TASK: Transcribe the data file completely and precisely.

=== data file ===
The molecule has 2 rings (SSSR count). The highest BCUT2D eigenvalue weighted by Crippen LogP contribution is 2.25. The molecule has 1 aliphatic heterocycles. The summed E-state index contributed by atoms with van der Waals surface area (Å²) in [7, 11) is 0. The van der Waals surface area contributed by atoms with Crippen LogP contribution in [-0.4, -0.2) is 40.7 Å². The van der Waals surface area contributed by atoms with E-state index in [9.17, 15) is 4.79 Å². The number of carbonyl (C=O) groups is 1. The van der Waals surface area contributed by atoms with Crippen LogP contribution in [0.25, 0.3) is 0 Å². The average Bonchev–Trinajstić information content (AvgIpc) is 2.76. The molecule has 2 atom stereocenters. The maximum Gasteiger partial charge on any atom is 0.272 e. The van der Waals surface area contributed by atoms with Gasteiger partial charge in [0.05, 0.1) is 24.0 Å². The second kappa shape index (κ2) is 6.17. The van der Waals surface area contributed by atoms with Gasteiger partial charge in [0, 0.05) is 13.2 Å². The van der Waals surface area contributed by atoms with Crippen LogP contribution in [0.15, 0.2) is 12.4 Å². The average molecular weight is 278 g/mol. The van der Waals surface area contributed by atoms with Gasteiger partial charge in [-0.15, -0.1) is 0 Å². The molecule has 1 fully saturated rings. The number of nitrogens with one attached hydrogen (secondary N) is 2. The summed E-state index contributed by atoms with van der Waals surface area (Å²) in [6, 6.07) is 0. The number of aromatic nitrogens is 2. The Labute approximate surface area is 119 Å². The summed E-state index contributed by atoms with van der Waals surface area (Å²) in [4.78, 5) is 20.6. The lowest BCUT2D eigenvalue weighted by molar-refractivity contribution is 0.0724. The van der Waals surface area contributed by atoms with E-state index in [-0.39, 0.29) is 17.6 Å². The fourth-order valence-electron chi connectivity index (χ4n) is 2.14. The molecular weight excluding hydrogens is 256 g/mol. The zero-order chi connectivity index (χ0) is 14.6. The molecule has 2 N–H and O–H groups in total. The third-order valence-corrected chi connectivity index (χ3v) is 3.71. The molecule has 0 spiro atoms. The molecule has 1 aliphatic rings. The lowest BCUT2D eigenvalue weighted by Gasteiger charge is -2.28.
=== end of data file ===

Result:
The molecule has 2 rings (SSSR count). The highest BCUT2D eigenvalue weighted by Crippen LogP contribution is 2.25. The molecule has 1 aliphatic heterocycles. The summed E-state index contributed by atoms with van der Waals surface area (Å²) in [7, 11) is 0. The van der Waals surface area contributed by atoms with Crippen LogP contribution in [-0.4, -0.2) is 40.7 Å². The van der Waals surface area contributed by atoms with E-state index in [9.17, 15) is 4.79 Å². The number of carbonyl (C=O) groups is 1. The van der Waals surface area contributed by atoms with Crippen LogP contribution in [0.25, 0.3) is 0 Å². The average Bonchev–Trinajstić information content (AvgIpc) is 2.76. The molecule has 2 atom stereocenters. The maximum Gasteiger partial charge on any atom is 0.272 e. The van der Waals surface area contributed by atoms with Gasteiger partial charge in [0.05, 0.1) is 24.0 Å². The second kappa shape index (κ2) is 6.17. The van der Waals surface area contributed by atoms with Gasteiger partial charge in [0, 0.05) is 13.2 Å². The van der Waals surface area contributed by atoms with Crippen LogP contribution in [0.15, 0.2) is 12.4 Å². The average molecular weight is 278 g/mol. The van der Waals surface area contributed by atoms with Gasteiger partial charge in [-0.15, -0.1) is 0 Å². The molecule has 1 fully saturated rings. The number of nitrogens with one attached hydrogen (secondary N) is 2. The summed E-state index contributed by atoms with van der Waals surface area (Å²) in [6, 6.07) is 0. The number of aromatic nitrogens is 2. The Labute approximate surface area is 119 Å². The summed E-state index contributed by atoms with van der Waals surface area (Å²) in [4.78, 5) is 20.6. The lowest BCUT2D eigenvalue weighted by molar-refractivity contribution is 0.0724. The van der Waals surface area contributed by atoms with E-state index in [-0.39, 0.29) is 17.6 Å². The fourth-order valence-electron chi connectivity index (χ4n) is 2.14. The molecular weight excluding hydrogens is 256 g/mol. The zero-order chi connectivity index (χ0) is 14.6. The molecule has 2 N–H and O–H groups in total. The third-order valence-corrected chi connectivity index (χ3v) is 3.71. The molecule has 0 spiro atoms. The molecule has 1 aliphatic rings. The lowest BCUT2D eigenvalue weighted by Gasteiger charge is -2.28.